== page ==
This technology will start to roll out on spacecraft in the coming decade or so.  It will mean more and higher-quality data can be returned from all over the solar system.  Just as important, these lasers require much less power than big radio dishes, meaning that scientists have even more juice to devote to their experiments.



A discovery made possible by the chance alignment of two galaxies has created an astronomical mystery.  Astronomers studying distant galaxies with the Hubble Space Telescope came across an oddball in their sample; one galaxy appeared to be extremely young.  The light coming from it is very blue, indicating that it contains lots of young, hot stars.  This object turned out to be a lensed galaxy.  Lensing occurs when light from an object is bent by the gravity of an object in front of it.  Lensing acts like a natural telescope, magnifying the image of the background object.  Astronomers found that the light from this distant star-forming galaxy is being magnified by a galaxy sitting between it and us.  Since the galaxy’s image is blown up, astronomers can see more detail than they typically would be able to.

The unusual galaxy is a dwarf starburst galaxy; a tiny,  young galaxy that is forming stars very quickly.  Systems in which a young, star-forming galaxy is lensed by an older galaxy in front of it were previously thought to be extremely rare, but this is the second one discovered by astronomers.  This may mean that dwarf starburst galaxies are more common than astronomers thought, forcing us to rethink our models of how galaxies form and evolve.



A recent discovery of a nearby free-floating brown dwarf was widely reported as the discovery of a free-floating Jupiter-esque planet.  Brown dwarfs can be thought of as failed stars; they are thought to form like stars do, but don’t have enough mass to achieve the temperatures and pressures necessary to fuse hydrogen into helium, like normal stars do.  Instead of burning brightly, brown dwarfs shine dimly and slowly fade as they cool down.  Brown dwarfs can sometimes have properties that are similar to properties of large gas giant planets.

Even though this newly found object is not a planet, this is still a significant discovery. This lonely brown dwarf is only about 12 million years old, a baby by astronomical standards.  It weighs in at just 6 times the mass of Jupiter.  Brown dwarfs had previously been thought to always be more massive than 13 times the mass of Jupiter, but observations of objects like this show us that they can be much smaller.  And just because it isn’t a planet doesn’t mean it can’t help us learn about them.  This is the first free-floating object that is similar in mass, color, and age to young, dusty gas giant planets we observe around nearby stars.  This object can serve as an analog to young gas giant planets, and studying it may help us learn more about both brown dwarfs and planets.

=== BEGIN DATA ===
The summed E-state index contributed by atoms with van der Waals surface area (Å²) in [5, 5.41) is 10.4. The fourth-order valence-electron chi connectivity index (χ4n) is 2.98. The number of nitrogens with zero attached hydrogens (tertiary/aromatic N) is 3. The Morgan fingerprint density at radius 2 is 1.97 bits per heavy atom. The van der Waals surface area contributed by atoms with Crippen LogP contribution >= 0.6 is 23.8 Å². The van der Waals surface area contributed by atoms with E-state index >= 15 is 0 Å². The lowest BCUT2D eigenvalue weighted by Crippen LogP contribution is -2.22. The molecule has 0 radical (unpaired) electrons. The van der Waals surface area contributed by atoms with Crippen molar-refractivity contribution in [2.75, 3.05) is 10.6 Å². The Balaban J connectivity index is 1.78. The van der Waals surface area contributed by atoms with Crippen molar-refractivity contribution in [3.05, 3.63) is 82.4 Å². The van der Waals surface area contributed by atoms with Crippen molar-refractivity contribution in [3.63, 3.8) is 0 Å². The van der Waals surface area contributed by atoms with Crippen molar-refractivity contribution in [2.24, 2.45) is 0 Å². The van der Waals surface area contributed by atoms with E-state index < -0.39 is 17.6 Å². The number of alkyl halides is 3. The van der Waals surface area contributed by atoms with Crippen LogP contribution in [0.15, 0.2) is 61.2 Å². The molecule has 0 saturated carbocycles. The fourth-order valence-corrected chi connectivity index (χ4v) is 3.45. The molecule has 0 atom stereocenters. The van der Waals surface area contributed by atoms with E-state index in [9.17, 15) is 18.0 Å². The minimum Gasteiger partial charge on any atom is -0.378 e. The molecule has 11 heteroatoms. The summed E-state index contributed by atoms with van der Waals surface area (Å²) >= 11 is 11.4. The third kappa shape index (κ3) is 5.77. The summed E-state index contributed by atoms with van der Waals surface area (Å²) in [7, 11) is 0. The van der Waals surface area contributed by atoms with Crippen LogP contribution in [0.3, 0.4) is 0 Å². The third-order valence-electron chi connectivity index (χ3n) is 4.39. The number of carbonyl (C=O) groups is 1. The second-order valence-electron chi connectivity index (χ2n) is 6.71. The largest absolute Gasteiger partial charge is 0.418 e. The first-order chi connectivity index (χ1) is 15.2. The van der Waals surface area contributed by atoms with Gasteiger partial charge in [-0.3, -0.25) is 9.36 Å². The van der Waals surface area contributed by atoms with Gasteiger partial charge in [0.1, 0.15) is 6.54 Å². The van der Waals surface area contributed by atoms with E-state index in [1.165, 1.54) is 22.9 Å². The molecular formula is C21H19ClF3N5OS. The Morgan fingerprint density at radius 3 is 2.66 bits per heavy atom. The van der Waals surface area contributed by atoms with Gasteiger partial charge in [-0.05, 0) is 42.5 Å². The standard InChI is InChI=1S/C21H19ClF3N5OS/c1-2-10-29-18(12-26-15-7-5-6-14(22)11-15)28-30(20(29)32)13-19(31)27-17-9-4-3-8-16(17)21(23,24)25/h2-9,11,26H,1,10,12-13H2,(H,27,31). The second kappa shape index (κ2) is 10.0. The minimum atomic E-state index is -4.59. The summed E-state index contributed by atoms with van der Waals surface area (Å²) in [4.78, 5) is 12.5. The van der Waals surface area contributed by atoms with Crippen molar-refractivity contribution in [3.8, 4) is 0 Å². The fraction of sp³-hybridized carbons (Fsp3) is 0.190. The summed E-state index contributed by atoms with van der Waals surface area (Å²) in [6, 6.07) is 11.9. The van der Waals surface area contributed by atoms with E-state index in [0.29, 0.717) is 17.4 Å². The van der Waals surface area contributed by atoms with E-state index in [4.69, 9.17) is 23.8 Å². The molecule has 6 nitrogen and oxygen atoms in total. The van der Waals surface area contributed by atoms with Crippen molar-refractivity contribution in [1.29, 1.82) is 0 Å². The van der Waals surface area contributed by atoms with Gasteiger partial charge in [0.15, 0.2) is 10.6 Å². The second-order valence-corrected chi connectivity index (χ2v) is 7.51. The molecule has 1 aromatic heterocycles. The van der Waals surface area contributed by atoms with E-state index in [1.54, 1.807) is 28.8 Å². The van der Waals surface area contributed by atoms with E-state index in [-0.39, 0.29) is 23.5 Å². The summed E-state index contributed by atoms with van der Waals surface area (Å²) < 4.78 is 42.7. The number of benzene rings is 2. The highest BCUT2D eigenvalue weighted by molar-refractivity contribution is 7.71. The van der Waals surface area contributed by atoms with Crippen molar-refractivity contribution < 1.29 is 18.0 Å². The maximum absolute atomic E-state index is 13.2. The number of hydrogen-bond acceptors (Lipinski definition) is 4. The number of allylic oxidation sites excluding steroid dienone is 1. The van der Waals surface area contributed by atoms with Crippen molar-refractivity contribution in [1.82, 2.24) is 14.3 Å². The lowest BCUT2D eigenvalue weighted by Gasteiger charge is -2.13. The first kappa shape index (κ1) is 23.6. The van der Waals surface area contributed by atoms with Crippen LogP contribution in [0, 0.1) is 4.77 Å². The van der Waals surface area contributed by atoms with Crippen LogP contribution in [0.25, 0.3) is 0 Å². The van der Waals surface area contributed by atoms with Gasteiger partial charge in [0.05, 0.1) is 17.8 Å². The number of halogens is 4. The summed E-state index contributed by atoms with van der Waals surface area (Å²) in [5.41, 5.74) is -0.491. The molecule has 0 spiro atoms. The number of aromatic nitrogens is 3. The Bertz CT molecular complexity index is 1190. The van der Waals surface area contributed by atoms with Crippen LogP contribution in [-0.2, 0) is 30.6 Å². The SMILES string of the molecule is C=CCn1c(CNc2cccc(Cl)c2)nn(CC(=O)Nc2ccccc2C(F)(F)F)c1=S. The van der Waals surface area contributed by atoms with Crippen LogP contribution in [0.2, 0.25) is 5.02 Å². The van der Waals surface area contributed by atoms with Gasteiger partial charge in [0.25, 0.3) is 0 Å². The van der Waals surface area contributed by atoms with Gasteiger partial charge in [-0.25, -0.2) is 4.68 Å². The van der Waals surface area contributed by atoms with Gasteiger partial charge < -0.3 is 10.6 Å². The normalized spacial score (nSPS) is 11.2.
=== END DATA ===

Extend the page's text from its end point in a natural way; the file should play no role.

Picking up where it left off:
We end this month with an eventful visit from the Juno spacecraft.  Launched two years ago, Juno swung by the Earth for a gravity assist in October before continuing its flight to Jupiter.  Shortly after passing the Earth, however, the spacecraft temporarily put itself into safe mode.

Going into safe mode is a spacecraft’s response to unfamiliar or unexpected conditions.  In such a circumstance, the onboard computer turns off unessential equipment, points the solar panels at the Sun, and directs the antenna towards the Earth.  There it waits until engineers can diagnose the problem.  Sometimes, there really isn’t an issue and the ship can return to normal operations.  Other times, a software update is needed to straighten things out.  In this case, Juno was quickly restored to full operation.

The craft was in the vicinity of the Earth in the first place because it needed a gravity assist to reach Jupiter.  Instead of using heavy and expensive fuel, many spacecraft use other planets to slingshot them in the direction they need to go.  This steals a tiny amount of energy from the planet and gives it to the ship in the form of a faster speed.  Juno still has a ways to go, however. It won’t actually arrive at Jupiter until 2016.

Once it does get there, a one year mission to study the planet will commence.  Key goals for researchers include characterizing Jupiter’s composition and understanding its magnetic fields. In the meantime, it looks to be smooth sailing on the interplanetary seas.



Thanks for listening to this episode of the Monthly News Roundup.  For more astronomy news and commentary, visit www.cosmicchatter.org or follow @cosmic_chatter on Twitter.  As always, you can contact us with your comments and corrections at cosmicchatter@gmail.com.  See you in November!